That makes three winners in a row. I read and loved “The Rules of Civility” and “I Couldn’t Love You More.” Now I’ve read and loved “The Language of Flowers,” another NYT bestseller I never got around to checking out until last week.
What a mesmerizing, beautifully written novel. The heroine, Victoria Jones, is a young woman who was raised in the Bay Area’s foster care system, moving from one group home to another with a very large chip on her shoulder. She can’t get close to anyone, can’t even stand anyone to touch her. Her last foster mother, however, loves her and wants to officially adopt her, but has a troubled life herself. Theirs is an interesting, skillfully rendered relationship involving the growing, nurturing and understanding of the language of flowers.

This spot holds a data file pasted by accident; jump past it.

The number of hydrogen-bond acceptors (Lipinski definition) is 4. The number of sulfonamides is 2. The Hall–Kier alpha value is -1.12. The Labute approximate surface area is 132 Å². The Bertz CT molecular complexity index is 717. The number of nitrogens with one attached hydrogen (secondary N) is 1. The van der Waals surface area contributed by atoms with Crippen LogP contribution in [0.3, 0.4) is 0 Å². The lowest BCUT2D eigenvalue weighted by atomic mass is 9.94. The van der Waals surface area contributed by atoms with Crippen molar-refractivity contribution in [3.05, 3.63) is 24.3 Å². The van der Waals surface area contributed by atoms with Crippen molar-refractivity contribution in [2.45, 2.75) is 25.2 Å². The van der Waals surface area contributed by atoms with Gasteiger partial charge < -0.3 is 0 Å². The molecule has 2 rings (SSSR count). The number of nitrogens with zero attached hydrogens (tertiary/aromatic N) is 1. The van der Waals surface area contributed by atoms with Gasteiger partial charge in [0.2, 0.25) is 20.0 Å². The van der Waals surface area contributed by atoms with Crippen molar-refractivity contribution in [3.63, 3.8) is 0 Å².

What sort of language? Apparently, there are dictionaries that give emotional definitions to all the different species of flowers and plants: one means jealousy and another means betrayal; one means patience and another means adoration, etc. Elizabeth teaches Victoria this language, and it’s Victoria’s devotion to flowers and her creative understanding of them that brings her happiness.
Victoria is a heroine who breaks the reader’s heart over and over in the choices she makes. As she becomes an adult, she thrives in the floral business she establishes but is essentially homeless and friendless – and loveless. Then a man resurfaces from her past, changing everything. She becomes a mother and….Well, I’ll shut up now and stop giving away the story.
“The Language of Flowers” is a book that definitely stays with you after you’ve read the final page. I absolutely adored it.